Monday, July 18, 2011

The old taxi scam is alive and well

Our trucking business is not the only segment of the transportation industry to be laced with companies pretending to be bona fide. When I was in Minnesota last week – specifically St. Paul – I was reminded there’s CDL fraud everywhere.

I had filed my story on OOIDA v. Minnesota State Patrol, which reported on a hearing held Friday in U.S. District Court. I was ready to leave town, and the hotel where I stayed called me a taxi for the airport. I went out to the curb to wait. The doorman was nearby, but otherwise I was alone.

A Yellow cab drove up and eased to the curb. I picked up my bag – but hold on! An old white Lincoln Town Car careened into the space reserved for taxi pickup, swerved around the Yellow Cab and nosed the Town Car straight onto the concrete apron outside the hotel’s double doors. Yipes! Pointing at me and carrying on like he’d lost his mind, yelling “Ima here first!” out the passenger window.  He was clearly not going to let the Yellow driver get the fare – which was me.

He leapt out of the unmarked Town Car and grabbed my luggage and threw it in his trunk. In seconds, he was pointing me toward the car, which had no stickers, no apparent cab equipment inside on the dash. He was shouting at me, “You go with me! Now!”

I stammered “who the hell are you” or something like that, and he said: “The hotel call me, you go to airport, right? Ima you man. GET IN. Quick!”

The Golden Rule of Travel according to my globe-trottin’ mother kicked in. Never get in a cab that’s not clearly marked. I yelled, “Hold on, give me my suitcase back; I AM NOT GOING WITH YOU!”

By this time, the Yellow cabbie was getting out of his cab. He was a guy who looked like Ice Road Trucker Alex’s twin brother. He bellowed at the bogus cabbie: “You’re listening to the scanner, right? Got any insurance? License? You don’t, do ya?”

The jittery faker jumped back into the old Town Car as if he was going to take off, and I thought “Oh no, there goes my luggage!” Then the Yellow cabbie started writing down the license number. The exasperated phony saw this and got back out of the car, sprung the trunk lid and tossed my luggage back on the sidewalk. I heard him snarling in half English and half some other language for the pissed-off Yellow cabbie or the doorman – who was oddly turning his cheek to this whole incident – not to turn him in.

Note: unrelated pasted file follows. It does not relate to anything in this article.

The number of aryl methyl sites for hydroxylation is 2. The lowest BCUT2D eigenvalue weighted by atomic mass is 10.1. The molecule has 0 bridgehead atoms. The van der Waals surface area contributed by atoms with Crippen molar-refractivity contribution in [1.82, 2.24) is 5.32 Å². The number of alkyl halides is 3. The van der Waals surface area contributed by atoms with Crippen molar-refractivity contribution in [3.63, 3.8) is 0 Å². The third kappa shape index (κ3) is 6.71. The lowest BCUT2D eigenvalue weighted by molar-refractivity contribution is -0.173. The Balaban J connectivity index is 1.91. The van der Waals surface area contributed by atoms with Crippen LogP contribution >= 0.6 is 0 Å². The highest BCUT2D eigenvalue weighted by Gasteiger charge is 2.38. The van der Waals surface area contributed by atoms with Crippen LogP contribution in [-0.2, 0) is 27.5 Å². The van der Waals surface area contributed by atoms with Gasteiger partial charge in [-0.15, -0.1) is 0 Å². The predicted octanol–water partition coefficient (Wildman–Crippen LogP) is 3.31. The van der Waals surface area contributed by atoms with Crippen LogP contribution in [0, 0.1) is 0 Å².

Thirty seconds later, I was safely loaded into the Yellow cab and off to the airport. On the way, the legit cabbie explained that there was a big problem in the taxi business in the Twin Cities. According to him, gangs of Somalians use the unmarked Town Cars as a bogus taxi or limo service. They listen to the scanner and race to the fare to beat the legitimate cab service.

I later called the hotel and reported the incident. The manager was apparently out of the office and another not-so-helpful person came to the phone. He didn’t write down my name or when I was a guest or anything. The assistant dude didn’t ask for details or even sound too interested. He said he’d pass it on.

I was glad the real CDL holder – the professional cabbie – had my back. Yellow Cab gets points. The hotel doesn’t score so well. Apathy like that is partly what allows these phony baloney scammers to survive … and thrive.

5 comments:

  1. me thinks the doorman maybe called his gypsy cab buddy.

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  2. But what about the Hotel? Was it any good?
    You think cabs are cut throat? Try running a tow truck. I get called and some renegade flys past me and snags the call.
    There are laws against that, but most cops wont. All the cops want to do is clear the accident from the roadway.

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  3. From what you said, I believe that the hotel is getting kickbacks from the bogus cabbies. Too bad that you didn't get the license plate number.

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  4. From what you've said, I believe that the hotel gets kickbacks from the bogus cabbies. Too bad that you didn't get the license number.

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  5. I think that I got it figured out.
    The Somalian driver in the white Lincoln really wanted to be a high ocean ship raider and ransom demander. One big problem, he could not swim and is scared of open seas.
    Next bright idea in his head. He had heard that he could walk on water in St. Paul, Minnesota, not realizing it had to be -15 to do it. He got over here and decided to be a nice, self respecting scam artist in St. Paul in a "skim the other guy" special even as they do in Somalia. Except for the weather, he feels right at home.
    I am so glad that Sandi did not get injured or lose her luggage. The hotel doorman? Even a scam artist can get dressed up on occasion.

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